Even though Nan tries to make the day special, Apple hates Christmas. No matter how hard Nan tries, for Apple, Christmas Day is overshadowed by the memory of her mum storming out of the house. That was eleven years ago, and she never came back. Nan doesn’t want to hear Apple’s thoughts on the matter, so Apple’s left to pine for her mother alone. When Apple’s mum does come back, Apple takes her chance to escape from her Nan’s serious ways and overprotection, but it’s nothing like the life she fantasized about. Her new life with Mum also includes Rain, a little sister Apple never even knew about but now is expected to care for. How will she navigate a life in which all the rules and expectations have changed?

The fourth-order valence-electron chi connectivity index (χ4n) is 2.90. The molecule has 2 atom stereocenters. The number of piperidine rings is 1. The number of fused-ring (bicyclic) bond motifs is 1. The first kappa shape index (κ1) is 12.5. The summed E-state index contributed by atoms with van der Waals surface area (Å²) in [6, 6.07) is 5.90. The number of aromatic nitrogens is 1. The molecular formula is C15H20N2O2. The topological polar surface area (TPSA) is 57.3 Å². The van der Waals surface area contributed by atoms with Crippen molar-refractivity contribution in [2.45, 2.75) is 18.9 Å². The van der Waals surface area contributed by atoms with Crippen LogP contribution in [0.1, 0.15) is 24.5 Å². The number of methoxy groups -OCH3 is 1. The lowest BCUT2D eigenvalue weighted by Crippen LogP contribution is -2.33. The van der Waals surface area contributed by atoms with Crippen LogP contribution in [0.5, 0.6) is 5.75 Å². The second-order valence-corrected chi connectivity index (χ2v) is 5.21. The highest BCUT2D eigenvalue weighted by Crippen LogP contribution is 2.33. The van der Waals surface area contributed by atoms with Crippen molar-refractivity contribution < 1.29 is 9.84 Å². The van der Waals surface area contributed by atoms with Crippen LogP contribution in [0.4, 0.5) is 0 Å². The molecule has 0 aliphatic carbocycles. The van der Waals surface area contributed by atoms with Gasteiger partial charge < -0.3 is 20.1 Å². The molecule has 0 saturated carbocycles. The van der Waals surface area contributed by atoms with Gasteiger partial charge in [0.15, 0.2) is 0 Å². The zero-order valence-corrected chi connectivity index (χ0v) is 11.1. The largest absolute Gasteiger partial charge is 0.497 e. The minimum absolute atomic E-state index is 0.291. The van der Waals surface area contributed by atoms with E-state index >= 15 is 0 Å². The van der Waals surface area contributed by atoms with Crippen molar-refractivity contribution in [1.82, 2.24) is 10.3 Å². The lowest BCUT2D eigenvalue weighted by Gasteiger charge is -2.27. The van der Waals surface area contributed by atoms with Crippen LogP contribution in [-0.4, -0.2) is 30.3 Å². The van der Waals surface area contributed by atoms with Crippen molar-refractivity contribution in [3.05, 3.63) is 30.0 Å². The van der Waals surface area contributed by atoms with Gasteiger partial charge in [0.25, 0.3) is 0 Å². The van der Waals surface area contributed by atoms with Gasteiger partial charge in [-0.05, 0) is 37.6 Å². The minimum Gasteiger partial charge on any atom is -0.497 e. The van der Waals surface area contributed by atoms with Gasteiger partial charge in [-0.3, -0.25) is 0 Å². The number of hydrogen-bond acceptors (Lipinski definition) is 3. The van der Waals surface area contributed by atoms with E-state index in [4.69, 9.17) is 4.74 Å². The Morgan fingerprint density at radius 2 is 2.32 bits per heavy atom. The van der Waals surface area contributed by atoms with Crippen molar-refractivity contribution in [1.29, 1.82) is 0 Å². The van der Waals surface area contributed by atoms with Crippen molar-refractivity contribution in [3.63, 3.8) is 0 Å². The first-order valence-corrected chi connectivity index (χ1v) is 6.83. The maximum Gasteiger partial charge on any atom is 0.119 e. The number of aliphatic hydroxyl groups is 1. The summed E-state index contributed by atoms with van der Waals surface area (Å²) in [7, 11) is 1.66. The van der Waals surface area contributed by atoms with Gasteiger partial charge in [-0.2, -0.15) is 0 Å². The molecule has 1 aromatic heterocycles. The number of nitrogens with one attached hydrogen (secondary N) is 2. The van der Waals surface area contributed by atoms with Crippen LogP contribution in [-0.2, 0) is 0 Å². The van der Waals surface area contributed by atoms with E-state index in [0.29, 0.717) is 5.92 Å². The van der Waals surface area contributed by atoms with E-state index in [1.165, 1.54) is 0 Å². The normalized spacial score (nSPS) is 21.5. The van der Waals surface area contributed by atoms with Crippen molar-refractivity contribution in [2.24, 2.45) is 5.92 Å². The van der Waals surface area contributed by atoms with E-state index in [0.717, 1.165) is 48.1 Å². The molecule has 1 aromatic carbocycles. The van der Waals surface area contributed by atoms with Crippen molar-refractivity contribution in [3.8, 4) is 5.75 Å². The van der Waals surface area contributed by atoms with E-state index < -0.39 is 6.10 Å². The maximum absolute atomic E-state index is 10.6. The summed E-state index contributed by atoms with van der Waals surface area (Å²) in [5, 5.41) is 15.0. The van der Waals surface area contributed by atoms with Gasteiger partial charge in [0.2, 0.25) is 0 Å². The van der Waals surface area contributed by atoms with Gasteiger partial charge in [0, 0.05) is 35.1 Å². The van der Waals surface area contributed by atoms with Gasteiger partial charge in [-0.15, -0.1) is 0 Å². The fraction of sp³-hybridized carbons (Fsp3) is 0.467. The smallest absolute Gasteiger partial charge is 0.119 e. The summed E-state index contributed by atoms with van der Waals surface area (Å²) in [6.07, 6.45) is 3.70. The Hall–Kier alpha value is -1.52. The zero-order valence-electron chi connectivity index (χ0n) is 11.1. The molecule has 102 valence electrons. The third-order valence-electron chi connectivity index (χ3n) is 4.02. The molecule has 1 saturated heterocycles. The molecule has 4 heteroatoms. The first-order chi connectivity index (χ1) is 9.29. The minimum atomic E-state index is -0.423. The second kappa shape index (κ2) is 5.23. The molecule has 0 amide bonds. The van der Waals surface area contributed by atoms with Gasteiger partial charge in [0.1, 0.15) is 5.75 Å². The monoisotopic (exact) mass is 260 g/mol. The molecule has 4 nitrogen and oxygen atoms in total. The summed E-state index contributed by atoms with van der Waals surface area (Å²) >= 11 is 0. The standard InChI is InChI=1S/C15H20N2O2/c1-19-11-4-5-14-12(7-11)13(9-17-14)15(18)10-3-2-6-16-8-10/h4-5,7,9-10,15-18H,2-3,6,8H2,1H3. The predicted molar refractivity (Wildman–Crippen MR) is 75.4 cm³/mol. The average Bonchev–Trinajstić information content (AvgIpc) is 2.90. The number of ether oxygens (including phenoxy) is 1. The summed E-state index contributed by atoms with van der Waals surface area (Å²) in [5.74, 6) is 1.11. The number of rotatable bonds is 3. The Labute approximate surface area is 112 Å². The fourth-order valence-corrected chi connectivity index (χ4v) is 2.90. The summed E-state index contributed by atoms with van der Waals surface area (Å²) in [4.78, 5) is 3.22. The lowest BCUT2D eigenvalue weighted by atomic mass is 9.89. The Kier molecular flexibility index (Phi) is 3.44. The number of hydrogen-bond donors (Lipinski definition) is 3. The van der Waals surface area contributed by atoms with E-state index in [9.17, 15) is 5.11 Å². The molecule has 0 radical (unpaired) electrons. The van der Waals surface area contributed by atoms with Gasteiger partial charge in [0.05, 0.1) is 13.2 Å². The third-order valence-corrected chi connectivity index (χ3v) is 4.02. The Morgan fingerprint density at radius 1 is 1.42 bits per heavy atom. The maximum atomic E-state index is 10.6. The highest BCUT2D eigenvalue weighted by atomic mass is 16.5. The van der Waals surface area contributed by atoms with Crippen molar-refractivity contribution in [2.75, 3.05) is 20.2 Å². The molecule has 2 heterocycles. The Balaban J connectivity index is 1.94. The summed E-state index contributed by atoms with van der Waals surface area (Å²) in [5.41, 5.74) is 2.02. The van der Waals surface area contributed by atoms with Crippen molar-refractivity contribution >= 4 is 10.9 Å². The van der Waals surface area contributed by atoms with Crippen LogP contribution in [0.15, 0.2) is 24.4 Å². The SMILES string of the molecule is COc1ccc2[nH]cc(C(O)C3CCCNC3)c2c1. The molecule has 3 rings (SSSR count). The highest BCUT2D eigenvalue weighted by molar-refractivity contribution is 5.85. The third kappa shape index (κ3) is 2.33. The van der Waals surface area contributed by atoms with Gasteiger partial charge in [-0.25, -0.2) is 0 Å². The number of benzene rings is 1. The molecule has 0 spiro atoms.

This is a beautiful book. As Apple deals with family drama, school drama, and boy drama, she uses poetry to work out her feelings. The special gray exercise book that her English teacher gave her becomes her outlet and sounding board. In the end Apple learns a lot about poetry and, in the words of her English teacher, “poetry’s ability—and responsibility—to say what happens.”
This is a book to cherish and to read again. As much as I love books, I’m jealous of the small amount of shelf space I have in my house. But Apple and Rain is one to own, to look at fondly, to read again and to loan to a friend. Buy this book. You won’t regret it.
I read this book as an electronic ARC courtesy of Net Galley and Bloomsbury Children’s Books.